2:17 clojurebot: I don't understand.

2:17 hiredman: ~blip.tv

2:17 clojurebot: blip.tv is http://clojure.blip.tv/

2:17 hiredman: horrible

2:17 anyway watch the videos, read the rationale

2:18 osaunders: I watched the ones for Java Programmers.

2:18 Guess I should move on to the ones for LISP ones.

2:20 "Systems that utilize runtime polymorphism are easier to change and extend. Clojure supports polymorphism at 3 levels. First, almost all of the core infrastructure data structures in the Clojure runtime are defined by Java interfaces."

2:20 hiredman: osaunders: did you see anything with objects and calling methods on objects in the video?

2:21 osaunders: No

2:21 Should I?

2:21 hiredman: would you expect to see such in a video about an oop language?

2:22 have you looked at the rationale page?

2:23 there is a whole website beyond the page on multimethods

2:23 osaunders: Wow, you're almost berating me here.

2:23 hiredman: *shrug*

2:25 osaunders: Does Rich thing Smalltalk is a spaghetti code language?

2:25 *think

2:26 Fossi: osaunders: dunno, maybe ask him? ;D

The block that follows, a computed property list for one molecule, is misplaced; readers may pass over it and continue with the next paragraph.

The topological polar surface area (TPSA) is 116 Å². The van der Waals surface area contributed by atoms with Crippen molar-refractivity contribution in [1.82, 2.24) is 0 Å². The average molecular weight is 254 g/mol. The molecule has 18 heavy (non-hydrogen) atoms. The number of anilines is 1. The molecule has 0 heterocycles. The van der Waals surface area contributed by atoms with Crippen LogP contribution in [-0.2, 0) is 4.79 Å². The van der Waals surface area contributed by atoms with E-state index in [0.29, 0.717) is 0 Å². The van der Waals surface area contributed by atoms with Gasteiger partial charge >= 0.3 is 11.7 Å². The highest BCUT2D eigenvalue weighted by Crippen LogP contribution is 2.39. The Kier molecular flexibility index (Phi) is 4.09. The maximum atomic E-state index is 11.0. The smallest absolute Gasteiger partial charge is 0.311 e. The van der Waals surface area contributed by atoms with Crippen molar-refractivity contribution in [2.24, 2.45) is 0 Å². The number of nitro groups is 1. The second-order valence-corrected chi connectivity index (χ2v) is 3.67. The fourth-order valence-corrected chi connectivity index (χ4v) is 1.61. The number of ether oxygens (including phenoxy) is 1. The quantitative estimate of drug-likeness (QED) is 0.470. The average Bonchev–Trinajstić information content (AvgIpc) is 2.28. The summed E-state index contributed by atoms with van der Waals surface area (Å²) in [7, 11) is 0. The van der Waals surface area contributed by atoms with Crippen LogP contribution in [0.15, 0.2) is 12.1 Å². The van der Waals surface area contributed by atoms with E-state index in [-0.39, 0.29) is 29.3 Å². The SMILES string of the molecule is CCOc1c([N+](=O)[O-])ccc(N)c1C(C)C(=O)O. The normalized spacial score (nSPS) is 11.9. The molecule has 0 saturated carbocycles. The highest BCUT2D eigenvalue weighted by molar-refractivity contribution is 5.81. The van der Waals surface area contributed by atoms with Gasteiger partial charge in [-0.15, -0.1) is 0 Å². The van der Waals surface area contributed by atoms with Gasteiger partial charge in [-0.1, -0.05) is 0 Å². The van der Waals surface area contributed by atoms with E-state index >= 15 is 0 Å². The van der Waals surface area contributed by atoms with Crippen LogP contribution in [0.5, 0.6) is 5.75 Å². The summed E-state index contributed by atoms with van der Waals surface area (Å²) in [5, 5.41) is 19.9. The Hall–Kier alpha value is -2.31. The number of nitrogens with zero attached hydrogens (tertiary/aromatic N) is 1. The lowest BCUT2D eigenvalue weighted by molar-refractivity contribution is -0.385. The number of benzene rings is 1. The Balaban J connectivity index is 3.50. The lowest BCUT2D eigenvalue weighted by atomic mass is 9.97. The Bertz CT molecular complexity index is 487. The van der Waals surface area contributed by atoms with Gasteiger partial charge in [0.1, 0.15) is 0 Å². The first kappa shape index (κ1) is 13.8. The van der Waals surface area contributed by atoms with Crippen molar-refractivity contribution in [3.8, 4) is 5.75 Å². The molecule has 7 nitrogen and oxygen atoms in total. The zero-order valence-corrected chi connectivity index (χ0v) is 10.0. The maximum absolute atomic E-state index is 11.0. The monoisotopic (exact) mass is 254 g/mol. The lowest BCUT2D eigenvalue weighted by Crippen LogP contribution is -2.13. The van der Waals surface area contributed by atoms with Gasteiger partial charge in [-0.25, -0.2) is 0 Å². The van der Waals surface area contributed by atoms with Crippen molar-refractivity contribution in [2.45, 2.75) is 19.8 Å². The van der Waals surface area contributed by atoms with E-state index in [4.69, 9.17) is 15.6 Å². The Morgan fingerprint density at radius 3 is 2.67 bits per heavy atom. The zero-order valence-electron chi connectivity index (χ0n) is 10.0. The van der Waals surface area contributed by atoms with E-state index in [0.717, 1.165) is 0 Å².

2:26 osaunders: Fossi: hiredman is having me look at the rationale as if that's going to explain the characteristics of the language.

2:27 Fossi: well, it kinda does

2:27 at least it has some major points on there

2:28 osaunders: Hang on, let me read this fully http://clojure.org/runtime_polymorphism

2:28 Fossi: that being said i'd argue that clojure is mainly functional, but as a lisp, it can't keep you from coding in a OO style if you must

2:28 clojurebot: that is not what I wanted

2:29 hiredman: http://clojure.org/state is also good

2:29 Fossi: only that it would be awkward and prolly slow as well :)

2:30 bbl

2:49 d2dchat: Is there a way to concatinate lists without evaluating them?

2:49 I have a loop that gives me (+) (5) and (6)

2:49 but I want to make it (+ 5 6)

2:50 hiredman: http://clojure.org/sequences

2:52 mikehinchey: concat

2:53 d2dchat: mikehinchey: isn't that just for vectors?

2:54 mikehinchey: no, most functions like that work on any seq

2:54 d2dchat: user=> (concat (5) (5) (5))

2:54 java.lang.ClassCastException: java.lang.Integer cannot be cast to clojure.lang.IFn (NO_SOURCE_FILE:0)